The CanMEDS framework: Relevant but not quite the whole story

Nadine van der Lee*, Joanne P. I. Fokkema, Michiel Westerman, Erik W. Driessen, Cees P. M. van der Vleuten, Albert J. J. A. Scherpbier, Fedde Scheele

*Corresponding author for this work

Research output: Contribution to journalArticleAcademicpeer-review


Background: Despite acknowledgement that the Canadian Medical Educational Directives for Specialists (CanMEDS) framework covers the relevant competencies of physicians, many educators and medical professionals struggle to translate the CanMEDS roles into comprehensive training programmes for specific specialties. Aim: To gain insight into the applicability of the CanMEDS framework to guide the design of educational programmes for specific specialties by exploring stakeholders' perceptions of specialty specific competencies and examining differences between those competencies and the CanMEDS framework. Methods: This case study is a sequel to a study among ObsGyn specialists. It explores the perspectives of patients, midwives, nurses, general practitioners, and hospital boards on gynaecological competencies and compares these with the CanMEDS framework. Results: Clinical expertise, reflective practice, collaboration, a holistic view, and involvement in practice management were perceived to be important competencies for gynaecological practice. Although all the competencies were covered by the CanMEDS framework, there were some mismatches between stakeholders' perceptions of the importance of some competencies and their position in the framework. Conclusion: The CanMEDS framework appears to offer relevant building blocks for specialty specific postgraduate training, which should be combined with the results of an exploration of specialty specific competencies to arrive at a postgraduate curriculum that is in alignment with professional practice.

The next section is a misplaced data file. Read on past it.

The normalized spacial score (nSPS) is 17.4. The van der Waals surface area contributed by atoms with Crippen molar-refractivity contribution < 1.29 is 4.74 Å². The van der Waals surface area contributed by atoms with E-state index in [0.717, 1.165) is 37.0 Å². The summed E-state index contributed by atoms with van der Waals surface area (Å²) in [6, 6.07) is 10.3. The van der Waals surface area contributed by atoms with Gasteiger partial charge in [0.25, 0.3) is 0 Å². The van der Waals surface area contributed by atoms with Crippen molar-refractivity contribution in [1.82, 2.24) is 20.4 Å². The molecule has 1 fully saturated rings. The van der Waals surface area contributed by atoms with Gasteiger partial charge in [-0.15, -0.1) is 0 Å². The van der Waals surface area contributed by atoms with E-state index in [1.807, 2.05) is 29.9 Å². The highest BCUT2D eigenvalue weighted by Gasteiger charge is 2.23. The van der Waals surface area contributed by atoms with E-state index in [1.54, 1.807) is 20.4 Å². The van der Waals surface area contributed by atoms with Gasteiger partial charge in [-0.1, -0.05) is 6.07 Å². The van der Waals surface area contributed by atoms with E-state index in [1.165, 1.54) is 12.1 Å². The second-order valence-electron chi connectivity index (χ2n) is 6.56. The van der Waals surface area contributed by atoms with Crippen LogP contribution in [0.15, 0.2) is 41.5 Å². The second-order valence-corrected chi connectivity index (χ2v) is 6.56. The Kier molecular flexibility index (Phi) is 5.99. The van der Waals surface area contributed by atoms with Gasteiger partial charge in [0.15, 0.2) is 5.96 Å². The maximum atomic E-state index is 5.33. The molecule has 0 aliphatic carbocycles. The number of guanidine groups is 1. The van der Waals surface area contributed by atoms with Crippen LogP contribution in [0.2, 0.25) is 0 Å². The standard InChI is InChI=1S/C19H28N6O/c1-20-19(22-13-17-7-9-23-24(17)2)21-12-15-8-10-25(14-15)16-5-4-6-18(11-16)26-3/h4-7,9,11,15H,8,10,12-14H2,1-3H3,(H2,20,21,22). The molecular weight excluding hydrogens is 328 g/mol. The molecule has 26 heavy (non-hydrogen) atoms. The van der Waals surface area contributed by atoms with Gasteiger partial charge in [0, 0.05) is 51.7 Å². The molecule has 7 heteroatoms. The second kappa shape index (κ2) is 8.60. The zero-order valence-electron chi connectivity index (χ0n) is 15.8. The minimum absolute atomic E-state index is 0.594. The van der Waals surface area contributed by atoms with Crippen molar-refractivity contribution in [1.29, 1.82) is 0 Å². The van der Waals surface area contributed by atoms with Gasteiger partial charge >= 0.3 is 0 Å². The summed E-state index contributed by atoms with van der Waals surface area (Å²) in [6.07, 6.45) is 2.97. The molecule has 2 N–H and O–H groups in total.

Original languageEnglish
Pages (from-to)949-955
JournalMedical Teacher
Issue number11
Publication statusPublished - 2013


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